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Should he evermore find me in want,

Well-a day!”

"The squire has fat beeves and brown ale,

Gaffer Gray,
And the season will welcome you there."

“His fat beeves and his beer,

And his merry new year,
Are all for the flush and the fair,


"My keg is but low, I confess,

Gaffer Gray,
What then? While it lasts, man, we I live."

“The poor man alone,

When he hears the poor moan,
Of his morsel a morsel will give,


UWhat Constitutes a State.

What constitutes a state ?
Not high-raised battlement or labored mound,

Thick wall or moated gate;
Not cities proud with spires and turrets crowned;

Not bays and broad-armed ports,
Where, laughing at the storm, rich navies ride;

Not starred and spangled courts,
Where low-browed baseness wafts perfume to pride.

No:—men, high-minded men,
With powers as far above dull brutes endued

In forest, brake, or den,
As beasts excel cold rocks and brambles rude,-

Men who their duties know,
But know their rights, and, knowing, dare maintain,

Prevent the long-aimed blow,

And crush the tyrant while they rend the chain;

These constitute a state;
And sovereign law, that state's collected will,

O’er thrones and globes elate
Sits empress, crowning good, repressing ill.

Smit by her sacred frown,
The fiend, Dissension, like a vapor sinks;

And e’en the all-dazzling crown
Hides his faint rays, and at her bidding shrinks;

Such was this heaven-loved isle,
Than Lesbos fairer and the Cretan shore!

No more shall freedom smile ?
Shall Britons languish, and be men no more?

Since all must life resign,
Those sweet rewards which decorate the brave

'Tis folly to decline,
And steal inglorious to the silent grave.


To the Cuckoo.

Hail, beauteous stranger of the grovel

Thou messenger of Spring!
Now heaven repairs thy rural seat,

And woods thy welcome sing.

Soon as the daisy decks the

Thy certain voice we hear.
Hast thou a star to guide thy path,

Or mark the rolling year ?

Delightful visitant! with thee

I hail the time of flowers,
And hear the sound of music sweet

From birds among the bowers.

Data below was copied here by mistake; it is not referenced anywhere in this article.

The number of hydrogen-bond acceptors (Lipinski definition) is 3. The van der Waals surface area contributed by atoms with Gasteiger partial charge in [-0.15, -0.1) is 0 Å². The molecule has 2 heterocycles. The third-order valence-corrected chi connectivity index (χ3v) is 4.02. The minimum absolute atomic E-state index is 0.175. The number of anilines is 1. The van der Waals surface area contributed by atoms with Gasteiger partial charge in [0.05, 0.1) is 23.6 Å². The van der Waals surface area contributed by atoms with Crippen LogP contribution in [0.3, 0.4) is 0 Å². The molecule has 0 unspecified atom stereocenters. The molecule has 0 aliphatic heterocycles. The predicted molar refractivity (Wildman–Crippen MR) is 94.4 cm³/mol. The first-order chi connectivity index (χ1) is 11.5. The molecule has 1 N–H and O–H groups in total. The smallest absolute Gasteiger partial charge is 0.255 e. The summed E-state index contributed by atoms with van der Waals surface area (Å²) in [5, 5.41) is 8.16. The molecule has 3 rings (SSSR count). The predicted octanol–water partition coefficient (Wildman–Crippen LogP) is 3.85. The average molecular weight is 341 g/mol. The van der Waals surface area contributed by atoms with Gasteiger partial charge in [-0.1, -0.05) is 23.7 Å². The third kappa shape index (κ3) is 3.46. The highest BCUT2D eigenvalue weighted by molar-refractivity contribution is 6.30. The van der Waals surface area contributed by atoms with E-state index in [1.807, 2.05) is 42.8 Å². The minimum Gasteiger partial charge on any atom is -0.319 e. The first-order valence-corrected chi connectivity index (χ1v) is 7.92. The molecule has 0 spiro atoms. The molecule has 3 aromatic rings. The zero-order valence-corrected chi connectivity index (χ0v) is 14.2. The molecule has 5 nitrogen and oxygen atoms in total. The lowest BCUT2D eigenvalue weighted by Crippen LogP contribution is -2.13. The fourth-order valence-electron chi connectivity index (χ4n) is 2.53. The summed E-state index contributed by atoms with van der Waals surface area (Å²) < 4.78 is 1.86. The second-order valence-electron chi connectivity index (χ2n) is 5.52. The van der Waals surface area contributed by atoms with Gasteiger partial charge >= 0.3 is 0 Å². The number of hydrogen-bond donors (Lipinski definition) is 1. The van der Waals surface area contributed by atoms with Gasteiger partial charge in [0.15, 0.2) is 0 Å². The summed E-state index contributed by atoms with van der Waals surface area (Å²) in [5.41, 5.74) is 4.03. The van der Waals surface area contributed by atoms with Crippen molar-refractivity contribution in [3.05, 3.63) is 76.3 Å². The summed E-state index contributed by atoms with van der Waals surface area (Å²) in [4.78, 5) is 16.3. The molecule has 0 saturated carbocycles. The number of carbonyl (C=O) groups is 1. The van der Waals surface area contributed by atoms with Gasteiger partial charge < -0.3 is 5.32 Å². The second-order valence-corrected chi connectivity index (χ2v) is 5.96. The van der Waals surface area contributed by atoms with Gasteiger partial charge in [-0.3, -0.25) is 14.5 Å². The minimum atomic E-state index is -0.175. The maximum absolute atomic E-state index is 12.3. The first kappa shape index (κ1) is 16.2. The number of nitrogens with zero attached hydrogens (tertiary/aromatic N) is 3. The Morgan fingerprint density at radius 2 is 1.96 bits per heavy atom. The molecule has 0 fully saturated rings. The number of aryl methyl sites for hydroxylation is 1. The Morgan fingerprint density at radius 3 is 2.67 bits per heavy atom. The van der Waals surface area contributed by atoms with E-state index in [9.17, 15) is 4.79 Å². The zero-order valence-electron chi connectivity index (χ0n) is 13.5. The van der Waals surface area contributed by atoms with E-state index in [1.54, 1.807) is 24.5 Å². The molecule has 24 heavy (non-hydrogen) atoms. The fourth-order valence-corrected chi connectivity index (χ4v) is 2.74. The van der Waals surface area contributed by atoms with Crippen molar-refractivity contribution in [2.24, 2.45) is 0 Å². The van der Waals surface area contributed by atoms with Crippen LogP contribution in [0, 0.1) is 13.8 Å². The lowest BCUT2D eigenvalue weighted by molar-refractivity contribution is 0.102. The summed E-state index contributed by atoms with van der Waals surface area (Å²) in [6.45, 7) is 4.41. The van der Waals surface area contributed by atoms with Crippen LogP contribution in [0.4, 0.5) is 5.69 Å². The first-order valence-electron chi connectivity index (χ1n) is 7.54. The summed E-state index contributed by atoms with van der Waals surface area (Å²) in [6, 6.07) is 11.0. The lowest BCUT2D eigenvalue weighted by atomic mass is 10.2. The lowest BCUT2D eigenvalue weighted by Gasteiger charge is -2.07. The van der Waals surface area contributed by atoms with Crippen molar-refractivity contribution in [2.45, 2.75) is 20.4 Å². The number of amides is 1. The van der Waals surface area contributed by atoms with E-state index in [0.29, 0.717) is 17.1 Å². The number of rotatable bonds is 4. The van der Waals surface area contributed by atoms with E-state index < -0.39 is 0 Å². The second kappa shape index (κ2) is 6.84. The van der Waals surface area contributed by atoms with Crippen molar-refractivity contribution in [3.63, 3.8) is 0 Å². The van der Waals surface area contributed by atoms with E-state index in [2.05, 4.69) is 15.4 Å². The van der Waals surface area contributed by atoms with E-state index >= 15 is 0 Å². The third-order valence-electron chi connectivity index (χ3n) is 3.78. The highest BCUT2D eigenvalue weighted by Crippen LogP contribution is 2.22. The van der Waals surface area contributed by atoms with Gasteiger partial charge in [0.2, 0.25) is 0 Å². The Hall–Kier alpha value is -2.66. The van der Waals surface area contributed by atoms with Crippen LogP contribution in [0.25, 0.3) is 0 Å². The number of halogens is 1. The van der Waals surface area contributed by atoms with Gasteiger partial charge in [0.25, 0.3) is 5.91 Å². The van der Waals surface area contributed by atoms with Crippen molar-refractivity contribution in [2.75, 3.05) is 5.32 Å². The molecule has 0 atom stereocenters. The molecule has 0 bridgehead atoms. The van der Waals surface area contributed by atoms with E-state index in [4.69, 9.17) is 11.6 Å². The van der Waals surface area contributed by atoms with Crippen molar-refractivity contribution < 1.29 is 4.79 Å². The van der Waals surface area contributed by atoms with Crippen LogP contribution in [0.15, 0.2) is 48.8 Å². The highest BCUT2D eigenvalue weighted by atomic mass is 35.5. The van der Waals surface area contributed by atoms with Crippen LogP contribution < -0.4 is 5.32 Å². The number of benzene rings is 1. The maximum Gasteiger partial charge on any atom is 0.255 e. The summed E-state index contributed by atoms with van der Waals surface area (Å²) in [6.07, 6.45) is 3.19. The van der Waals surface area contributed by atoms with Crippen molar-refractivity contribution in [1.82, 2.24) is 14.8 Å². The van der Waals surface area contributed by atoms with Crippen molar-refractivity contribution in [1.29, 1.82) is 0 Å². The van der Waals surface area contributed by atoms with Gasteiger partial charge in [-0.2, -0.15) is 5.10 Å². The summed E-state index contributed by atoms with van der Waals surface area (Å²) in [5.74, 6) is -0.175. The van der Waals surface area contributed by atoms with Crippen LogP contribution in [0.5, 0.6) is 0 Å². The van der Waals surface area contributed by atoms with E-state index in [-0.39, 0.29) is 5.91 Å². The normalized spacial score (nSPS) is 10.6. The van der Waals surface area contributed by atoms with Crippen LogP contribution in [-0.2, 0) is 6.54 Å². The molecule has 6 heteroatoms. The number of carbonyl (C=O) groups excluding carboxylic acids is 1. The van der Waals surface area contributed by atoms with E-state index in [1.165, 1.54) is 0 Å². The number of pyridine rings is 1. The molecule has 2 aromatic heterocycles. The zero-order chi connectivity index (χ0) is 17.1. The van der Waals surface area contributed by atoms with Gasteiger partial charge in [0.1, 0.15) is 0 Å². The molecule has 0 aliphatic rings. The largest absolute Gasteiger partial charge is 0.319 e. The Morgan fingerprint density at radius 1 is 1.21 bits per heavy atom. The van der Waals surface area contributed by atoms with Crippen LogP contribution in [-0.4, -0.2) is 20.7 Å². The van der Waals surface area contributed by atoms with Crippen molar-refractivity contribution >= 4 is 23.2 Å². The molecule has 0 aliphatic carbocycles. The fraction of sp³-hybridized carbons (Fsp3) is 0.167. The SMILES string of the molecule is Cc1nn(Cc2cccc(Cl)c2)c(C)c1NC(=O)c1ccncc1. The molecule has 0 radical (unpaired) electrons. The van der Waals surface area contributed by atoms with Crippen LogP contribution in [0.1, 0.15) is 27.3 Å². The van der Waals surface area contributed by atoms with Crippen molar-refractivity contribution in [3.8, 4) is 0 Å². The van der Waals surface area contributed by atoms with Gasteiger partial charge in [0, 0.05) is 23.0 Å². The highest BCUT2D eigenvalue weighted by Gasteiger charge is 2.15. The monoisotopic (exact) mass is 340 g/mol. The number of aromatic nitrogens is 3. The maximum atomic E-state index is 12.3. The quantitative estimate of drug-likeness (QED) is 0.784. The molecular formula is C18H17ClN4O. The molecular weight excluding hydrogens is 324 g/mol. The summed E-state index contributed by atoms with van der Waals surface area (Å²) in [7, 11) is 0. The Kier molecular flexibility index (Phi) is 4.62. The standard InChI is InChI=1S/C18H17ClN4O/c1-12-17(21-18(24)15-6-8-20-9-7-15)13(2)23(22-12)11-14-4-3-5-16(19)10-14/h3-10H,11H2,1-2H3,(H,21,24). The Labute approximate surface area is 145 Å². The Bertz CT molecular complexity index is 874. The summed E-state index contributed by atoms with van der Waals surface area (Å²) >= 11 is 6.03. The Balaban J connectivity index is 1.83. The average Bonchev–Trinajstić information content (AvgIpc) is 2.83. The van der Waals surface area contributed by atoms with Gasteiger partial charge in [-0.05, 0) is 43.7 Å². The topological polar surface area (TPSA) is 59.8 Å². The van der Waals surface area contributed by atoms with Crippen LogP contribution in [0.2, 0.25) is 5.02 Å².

The school-boy, wandering through the wood

To pull the primrose gay,

Starts, thy most curious voice to hear,

And imitates thy lay.

What time the pea puts on the bloom,

Thou fliest thy vocal vale,
An annual guest in other lands,

Another spring to hail.

Sweet bird! thy bower is ever green,

Thy sky is ever clear;
Thou hast no sorrow in thy song,

No winter in thy year!

Oh, could I fy, I'd fly with thee!

We'd make, with joyful wing,
Our annual visit o'er the globe,
Attendants on the Spring.


Auld Robin Gray.

When the sheep are in the fauld, and a' the kye at hame,
And a' the weary warld to sleep are gane,
The waes o' my heart fall in showers from my e'e,
While my gudeman sleeps sound by me.

Young Jamie lo'ed me weel, and sought me for his bride,
But saving a crown he had naithing else beside:
To mak' the crown a pound, my Jamie went to sea,
And the crown and the pound were baith for me.

He had nae been gane a year and a day,
When my faither brake his arm, and our cow was stole

My mither she fell sick, and Jamie at the sea,
And auld Robin Gray cam' a courting to me.

My faither could na wark, my mither could na spin,
I tcild day and night, but their bread I could na win;
Auld Rob maintain'd 'em baith, and wi' tears in his e'e,
Said, “ Jennie, for their sakes, oh marry me."

My heart it said nay, for I look'd for Jamie back,
But the wind it blew hard, and the ship was a wrack-
The ship was a wrack, why did na Jamie dee?
Or why was I spared to cry, Wae's me!

My faither urged me sair, my mither did na speak,
But she look'd in my face till my heart was like to break:
They gi'ed him my hand, though my heart was at sea, -
So auld Robin Gray is gudeman to me!

I had na been a wife a week but only four,
When, sitting sae mournfully out at my door,
I saw my Jamie's wraith, for I could na think it he,
Till he said, “I'm come hame, love, to marry thee.”

Sair, sair did we greet, and mickle did we say,
We took but ae kiss, and tare oursels away:
I wish I were dead, but I am na lik’ to dee,-
Oh, why was I born to say, Wae's me!

I gang like a ghaist, but I care not to spin;
I dare not think on Jamie, for that would be a sin;
So I will do my best a gude wife to be,
For auld Robin Gray is kind unto me.


Mary's Bream.

The moon had climbed the highest hill

Which rises o'er the source of Dee,
And from the eastern summit shed

Her silver light on tower and tree,

When Mary laid her down to sleep,

Her thoughts on Sandy far at sea, When, soft and slow, a voice was heard,

Saying, "Mary, weep no more for me!”

She from her pillow gently raised

Her head, to ask who there might be, And saw young Sandy shivering stand,

With visage pale, and hollow e'e. “O Mary dear, cold is my clay;

It lies beneath a stormy sea.
Far, far from thee I sleep in death;

So, Mary, weep no more for me!

“Three stormy nights and stormy days

We tossed upon the raging main;
And long we strove our bark to save,

But all our striving was in vain.
Even then, when horror chilled my blood,

My heart was filled with love for thee:
The storm is past, and I at rest;

So, Mary, weep no more for me!

“O maiden dear, thyself prepare;

We soon shall meet upon that shore,
Where love is free from doubt and care,

And thou and I shall part no more!"
Loud crowed the cock, the shadow fled,

No more of Sandy could she see;
But soft the passing spirit said,
"Sweet Mary, weep no more for me!”

John Lowe.

UWhat is Time ?

I ASKED an aged man, with hoary hairs,
Wrinkled and curved with worldly cares :

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